Allow for the fact that this is a Greatest Generation guy

I read Simon Winchester’s Pacific a few years back and found it both dour and sour. Not a keeper. So when I stumbled across a paperback copy of this book at the HPL Book and Plant Sale, I thought why not give it a try? One thing I had to keep strictly in mind was that Winchester’s book was published in 2015 and Michener’s in 1951. I hadn’t even been born when Michener and his wife spent a year traveling the South Pacific and he wrote this book about it, so my guard was very much up. Goody, an old white guy’s view of Polynesia. Can we spell racism? misogyny? colonialism?

I was mostly surprised. So long as you allow for the fact that this is a Greatest Generation guy, heir to all the learned attitudes of his day, this feels like a pretty straightforward look at what he saw. As he explains in the first chapter, “The Mighty Ocean,” he alternates nonfiction with fiction, or a factual look at, say, “The Atoll,” any atoll, and follows it up with a short story like “Mr. Morgan,” about the lifelong head to head of a planter and a priest on the atoll of Matareva.

Michener served in the Pacific during World War II and he has an elegiac description of the beauty of the Solomon Islands in “Guadalcanal,” which serves as a vivid counterpoint to his memories of the war there.

To me–and to many like me–Guadalcanal has a significance that is hard to explain. For years we had been told, “America is soft. W.P.A. and C.C.C. have ruined the young men. This generation has no vital spark.” We believed these rumors, in part, and what was more important, our enemies believed them. Across the world critics looked at us and reported: “Sports loving, luxury minded, whimpering in depression, unregimented.” The fatal word was passed: “America is through. She’s a pushover.”
At Guadalcanal my generation threw back the answer.

There’s a history lesson in a paragraph for any of us right there.

What follows is one of the best of the short stories, “The Story” (yes, you read that right) where Michener inhabits the voice of Anywriter being pestered by a copra planter who has just the best story ever and he wants the narrator to write it. After which it turns out that the copra planter’s own story is a much more enthralling and heartbreaking story by far, and the narrator does not learn that until he is about to climb aboard the plane home.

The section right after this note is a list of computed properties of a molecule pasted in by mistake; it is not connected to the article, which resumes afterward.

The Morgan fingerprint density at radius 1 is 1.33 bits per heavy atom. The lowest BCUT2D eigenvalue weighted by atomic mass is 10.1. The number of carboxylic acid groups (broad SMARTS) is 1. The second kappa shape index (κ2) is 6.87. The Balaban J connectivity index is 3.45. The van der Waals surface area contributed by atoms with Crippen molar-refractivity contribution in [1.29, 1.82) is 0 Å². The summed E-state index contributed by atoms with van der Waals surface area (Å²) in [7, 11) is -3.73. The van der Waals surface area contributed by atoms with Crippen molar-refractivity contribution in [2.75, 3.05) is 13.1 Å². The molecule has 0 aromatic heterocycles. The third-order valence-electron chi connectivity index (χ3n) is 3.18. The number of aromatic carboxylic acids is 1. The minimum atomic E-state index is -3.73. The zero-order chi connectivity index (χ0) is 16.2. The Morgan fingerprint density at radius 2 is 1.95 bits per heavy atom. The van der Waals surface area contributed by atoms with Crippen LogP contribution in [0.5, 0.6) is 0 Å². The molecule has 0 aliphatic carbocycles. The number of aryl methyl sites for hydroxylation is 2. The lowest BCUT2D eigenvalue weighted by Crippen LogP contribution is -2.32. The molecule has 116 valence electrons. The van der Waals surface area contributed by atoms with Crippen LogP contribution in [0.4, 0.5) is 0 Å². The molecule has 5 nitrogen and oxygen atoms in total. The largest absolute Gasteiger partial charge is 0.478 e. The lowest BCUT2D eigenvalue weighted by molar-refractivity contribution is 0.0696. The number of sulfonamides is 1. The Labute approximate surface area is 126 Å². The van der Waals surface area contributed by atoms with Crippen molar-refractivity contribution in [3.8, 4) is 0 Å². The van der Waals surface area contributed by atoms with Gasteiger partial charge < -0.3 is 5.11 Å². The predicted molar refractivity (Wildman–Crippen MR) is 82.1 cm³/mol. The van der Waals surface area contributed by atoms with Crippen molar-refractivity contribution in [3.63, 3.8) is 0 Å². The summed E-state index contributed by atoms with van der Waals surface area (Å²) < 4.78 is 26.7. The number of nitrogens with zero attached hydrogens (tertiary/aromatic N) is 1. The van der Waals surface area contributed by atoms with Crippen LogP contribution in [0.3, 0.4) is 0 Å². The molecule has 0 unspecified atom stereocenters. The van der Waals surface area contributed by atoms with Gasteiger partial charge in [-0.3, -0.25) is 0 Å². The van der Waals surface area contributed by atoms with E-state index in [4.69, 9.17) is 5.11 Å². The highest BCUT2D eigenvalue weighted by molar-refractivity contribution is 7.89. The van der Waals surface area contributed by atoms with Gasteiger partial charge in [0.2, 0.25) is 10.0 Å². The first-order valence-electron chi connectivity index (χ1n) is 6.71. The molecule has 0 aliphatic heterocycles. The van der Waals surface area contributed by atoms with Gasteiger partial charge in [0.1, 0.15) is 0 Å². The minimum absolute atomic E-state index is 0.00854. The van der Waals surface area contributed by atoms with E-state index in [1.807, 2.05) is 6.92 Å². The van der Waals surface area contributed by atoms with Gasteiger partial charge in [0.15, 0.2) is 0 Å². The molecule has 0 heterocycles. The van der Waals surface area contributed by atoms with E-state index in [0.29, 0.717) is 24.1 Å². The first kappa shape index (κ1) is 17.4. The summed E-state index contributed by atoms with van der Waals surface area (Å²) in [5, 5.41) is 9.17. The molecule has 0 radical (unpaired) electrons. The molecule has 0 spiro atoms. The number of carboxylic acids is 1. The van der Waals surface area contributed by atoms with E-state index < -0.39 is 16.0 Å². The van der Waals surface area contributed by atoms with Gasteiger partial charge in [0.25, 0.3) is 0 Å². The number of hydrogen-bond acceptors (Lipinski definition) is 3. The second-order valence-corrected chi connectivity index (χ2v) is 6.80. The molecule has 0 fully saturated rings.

Tahiti, Fiji, New Zealand, Australia, New Guinea, all are represented here, and the author ends with a last chapter titled “What I Learned” where his conclusions still resonate today. The roots of China in the South Pacific were planted well before Michener met his first Chinese entrepreneur on this journey, and long before China ever started building islands out of sandbanks and putting military airfields on them..

Wherever I went I saw the face of Asia, and it was unforgettable.

Michener paints with a pretty broad brush and he definitely sees through the eyes of a white Westerner, but he does see and he does report what he saw in plain facts and quotes and he does his damnedest to interpret what he saw in fiction. He does a pretty good job of it, too. A worthwhile read.

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  1. You had me at Guadalcanal. Never knew much about that, except for learning in history class that it was a tough battle in WW2. Then, I married a man whose father, as a teenaged Marine, was one of the many stranded on Guadalcanal. He survived, with after effects of malaria, malnutrition and the memories of an eye opening, traumatic experience in a part of the world that he, from a sparsely settled and isolated part of the Midwest, would have never experienced. Learning about what he and his fellows endured led me to understand more about courage, fortitude, determination and, yes, luck.Those Americans had a lot of grit, and many still do.

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